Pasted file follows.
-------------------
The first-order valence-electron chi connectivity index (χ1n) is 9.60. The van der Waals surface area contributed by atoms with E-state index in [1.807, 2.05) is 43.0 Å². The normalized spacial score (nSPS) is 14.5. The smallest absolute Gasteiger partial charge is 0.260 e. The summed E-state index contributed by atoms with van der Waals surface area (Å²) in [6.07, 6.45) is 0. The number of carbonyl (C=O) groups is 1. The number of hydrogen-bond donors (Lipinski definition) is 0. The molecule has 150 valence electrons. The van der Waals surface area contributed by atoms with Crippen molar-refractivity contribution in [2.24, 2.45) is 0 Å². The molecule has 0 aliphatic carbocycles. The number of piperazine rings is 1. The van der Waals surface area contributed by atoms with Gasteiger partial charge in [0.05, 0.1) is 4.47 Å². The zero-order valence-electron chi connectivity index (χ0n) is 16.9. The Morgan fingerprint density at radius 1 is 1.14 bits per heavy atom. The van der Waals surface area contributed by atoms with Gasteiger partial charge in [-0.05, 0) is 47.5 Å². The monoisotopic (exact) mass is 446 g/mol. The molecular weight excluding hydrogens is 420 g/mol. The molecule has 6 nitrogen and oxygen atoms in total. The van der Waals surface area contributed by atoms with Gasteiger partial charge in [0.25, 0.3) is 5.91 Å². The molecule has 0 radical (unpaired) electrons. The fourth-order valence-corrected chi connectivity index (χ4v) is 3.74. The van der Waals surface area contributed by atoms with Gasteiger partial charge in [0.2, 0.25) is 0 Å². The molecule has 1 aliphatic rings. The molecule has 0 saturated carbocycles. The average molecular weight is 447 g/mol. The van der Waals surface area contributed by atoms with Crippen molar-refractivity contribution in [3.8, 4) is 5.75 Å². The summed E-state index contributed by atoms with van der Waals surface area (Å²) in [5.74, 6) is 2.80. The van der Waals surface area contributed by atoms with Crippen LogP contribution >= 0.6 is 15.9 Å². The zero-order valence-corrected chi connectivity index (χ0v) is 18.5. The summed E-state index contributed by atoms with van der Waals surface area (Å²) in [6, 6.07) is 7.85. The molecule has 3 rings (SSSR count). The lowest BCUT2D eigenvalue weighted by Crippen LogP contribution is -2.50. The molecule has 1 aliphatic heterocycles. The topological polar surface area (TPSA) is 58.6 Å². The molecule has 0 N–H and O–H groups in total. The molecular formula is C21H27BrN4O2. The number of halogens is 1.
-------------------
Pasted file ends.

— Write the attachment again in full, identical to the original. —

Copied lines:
The first-order valence-electron chi connectivity index (χ1n) is 9.60. The van der Waals surface area contributed by atoms with E-state index in [1.807, 2.05) is 43.0 Å². The normalized spacial score (nSPS) is 14.5. The smallest absolute Gasteiger partial charge is 0.260 e. The summed E-state index contributed by atoms with van der Waals surface area (Å²) in [6.07, 6.45) is 0. The number of carbonyl (C=O) groups is 1. The number of hydrogen-bond donors (Lipinski definition) is 0. The molecule has 150 valence electrons. The van der Waals surface area contributed by atoms with Crippen molar-refractivity contribution in [2.24, 2.45) is 0 Å². The molecule has 0 aliphatic carbocycles. The number of piperazine rings is 1. The van der Waals surface area contributed by atoms with Gasteiger partial charge in [0.05, 0.1) is 4.47 Å². The zero-order valence-electron chi connectivity index (χ0n) is 16.9. The Morgan fingerprint density at radius 1 is 1.14 bits per heavy atom. The van der Waals surface area contributed by atoms with Gasteiger partial charge in [-0.05, 0) is 47.5 Å². The monoisotopic (exact) mass is 446 g/mol. The molecular weight excluding hydrogens is 420 g/mol. The molecule has 6 nitrogen and oxygen atoms in total. The van der Waals surface area contributed by atoms with Gasteiger partial charge in [0.25, 0.3) is 5.91 Å². The molecule has 0 radical (unpaired) electrons. The fourth-order valence-corrected chi connectivity index (χ4v) is 3.74. The van der Waals surface area contributed by atoms with Gasteiger partial charge in [0.2, 0.25) is 0 Å². The molecule has 1 aliphatic rings. The molecule has 0 saturated carbocycles. The average molecular weight is 447 g/mol. The van der Waals surface area contributed by atoms with Crippen molar-refractivity contribution in [3.8, 4) is 5.75 Å². The summed E-state index contributed by atoms with van der Waals surface area (Å²) in [5.74, 6) is 2.80. The van der Waals surface area contributed by atoms with Crippen LogP contribution >= 0.6 is 15.9 Å². The zero-order valence-corrected chi connectivity index (χ0v) is 18.5. The summed E-state index contributed by atoms with van der Waals surface area (Å²) in [6, 6.07) is 7.85. The molecule has 3 rings (SSSR count). The lowest BCUT2D eigenvalue weighted by Crippen LogP contribution is -2.50. The molecule has 1 aliphatic heterocycles. The topological polar surface area (TPSA) is 58.6 Å². The molecule has 0 N–H and O–H groups in total. The molecular formula is C21H27BrN4O2. The number of halogens is 1.